Should pot still be categorized as a Schedule 1 controlled substance? President Obama doesn’t think so.
In his long, winding interview published earlier this week, President Obama told Rolling Stone Magazine that, in terms of governmental involvement, marijuana use should be treated “the same way” as tobacco or alcohol. He said:
I’ve been very clear about my belief that we should try to discourage substance abuse. And I am not somebody who believes that legalization is a panacea. But I do believe that treating this as a public-health issue, the same way we do with cigarettes or alcohol, is the much smarter way to deal with it. Typically how these classifications are changed are not done by presidential edict but are done either legislatively or through the DEA.
Obama suggested that decriminalization of marijuana may be something he is more vocal about once he returns to “private citizen” status.
A Washington Post report points out that this isn’t a new stance for Obama. Among other instances, the president, in a 2014 interview with the New Yorker made virtually the same assessment of marijuana and similar substances.
The president also pointed out that the issue is legally complex when it comes to enacting changes. But, public opinion on the issues is changing. In October, Pew Research released the results of a national survey that shows Americans increasingly favor legalizing the use of marijuana: 57 percent say the use of marijuana “should be made legal.” Ten years ago, according to Pew, only 32 percent favored legalization.
Some Christians are even beginning to see marijuana as a justice issue.
Last year, we at RELEVANT reported growing concerns among Christians about the ethics of the War of Drugs and the social impact of drug laws. We found some who are building a Christian case for the legalization of marijuana.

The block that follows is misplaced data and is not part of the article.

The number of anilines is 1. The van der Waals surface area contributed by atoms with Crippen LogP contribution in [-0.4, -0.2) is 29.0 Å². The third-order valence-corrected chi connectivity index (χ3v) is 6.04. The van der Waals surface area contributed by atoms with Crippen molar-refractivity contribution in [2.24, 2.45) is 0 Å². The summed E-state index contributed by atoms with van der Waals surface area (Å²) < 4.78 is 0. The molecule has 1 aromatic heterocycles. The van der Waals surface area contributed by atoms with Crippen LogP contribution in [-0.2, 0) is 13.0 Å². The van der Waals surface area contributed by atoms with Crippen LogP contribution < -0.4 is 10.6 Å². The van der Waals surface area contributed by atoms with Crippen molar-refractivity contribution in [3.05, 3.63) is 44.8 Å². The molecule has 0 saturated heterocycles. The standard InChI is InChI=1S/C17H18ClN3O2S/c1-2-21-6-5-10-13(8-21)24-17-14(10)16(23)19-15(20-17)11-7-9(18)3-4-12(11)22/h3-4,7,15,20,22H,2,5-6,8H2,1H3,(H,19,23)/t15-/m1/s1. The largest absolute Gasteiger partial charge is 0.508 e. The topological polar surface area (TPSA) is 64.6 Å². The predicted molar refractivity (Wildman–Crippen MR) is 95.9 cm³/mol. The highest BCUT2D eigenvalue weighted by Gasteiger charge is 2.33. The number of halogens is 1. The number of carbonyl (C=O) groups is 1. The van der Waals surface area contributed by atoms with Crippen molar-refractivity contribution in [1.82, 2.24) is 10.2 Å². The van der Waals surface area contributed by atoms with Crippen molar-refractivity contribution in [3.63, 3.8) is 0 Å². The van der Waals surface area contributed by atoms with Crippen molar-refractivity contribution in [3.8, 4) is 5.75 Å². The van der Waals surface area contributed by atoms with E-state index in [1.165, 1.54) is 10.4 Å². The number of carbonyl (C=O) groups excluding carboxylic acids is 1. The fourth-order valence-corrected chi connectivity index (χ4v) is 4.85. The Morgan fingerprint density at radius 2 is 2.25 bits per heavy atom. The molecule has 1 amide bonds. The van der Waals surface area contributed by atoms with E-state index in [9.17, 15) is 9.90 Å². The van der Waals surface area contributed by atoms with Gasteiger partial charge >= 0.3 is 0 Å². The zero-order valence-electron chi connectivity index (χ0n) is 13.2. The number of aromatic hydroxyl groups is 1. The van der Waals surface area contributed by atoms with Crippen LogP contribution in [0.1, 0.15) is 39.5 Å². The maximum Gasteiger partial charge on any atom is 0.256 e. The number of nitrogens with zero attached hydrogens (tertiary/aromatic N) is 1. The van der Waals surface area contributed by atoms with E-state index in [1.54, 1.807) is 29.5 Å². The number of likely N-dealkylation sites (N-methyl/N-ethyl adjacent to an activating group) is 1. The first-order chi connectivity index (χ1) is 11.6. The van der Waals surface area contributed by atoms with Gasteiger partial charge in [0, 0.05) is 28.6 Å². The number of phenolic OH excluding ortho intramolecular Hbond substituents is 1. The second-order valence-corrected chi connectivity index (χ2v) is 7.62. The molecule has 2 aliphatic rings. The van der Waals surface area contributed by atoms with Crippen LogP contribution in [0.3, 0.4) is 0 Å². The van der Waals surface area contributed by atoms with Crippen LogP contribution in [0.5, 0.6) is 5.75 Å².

Here’s an excerpt from our reporting:
Beyond its failure to actually stop people from using drugs, the War on Drugs—with its harsh criminal penalties and prohibition of constantly used substances—has deeper problems. Its enforcement has become unjust and broken, and suddenly, reform is an issue Christians are taking seriously …
Many Christian leaders strongly disagree with the recreational use of marijuana, pointing to Bible verses that prohibit intoxication. But data is increasingly indicating that the policies that regulate it are broken. Even if someone doesn’t agree with the morality of using certain kinds of drugs, the injustice of the broken system is taking a devastating toll.
“For the most part, Jesus didn’t go around changing people through punishment and retribution,” says the Rev. Alexander Sharp, executive director of the group Clergy for a New Drug Policy. “He did it in a much more healing, embracive and compassionate way. That’s just the opposite of the War on Drugs.”
Sharp says reforming drug laws and ending the failed policies of the War on Drugs should be a Christian imperative.
You can read the whole article here.
Aaron Cline Hanbury is a contributing editor for RELEVANT. You can follow him on Twitter at @achanbury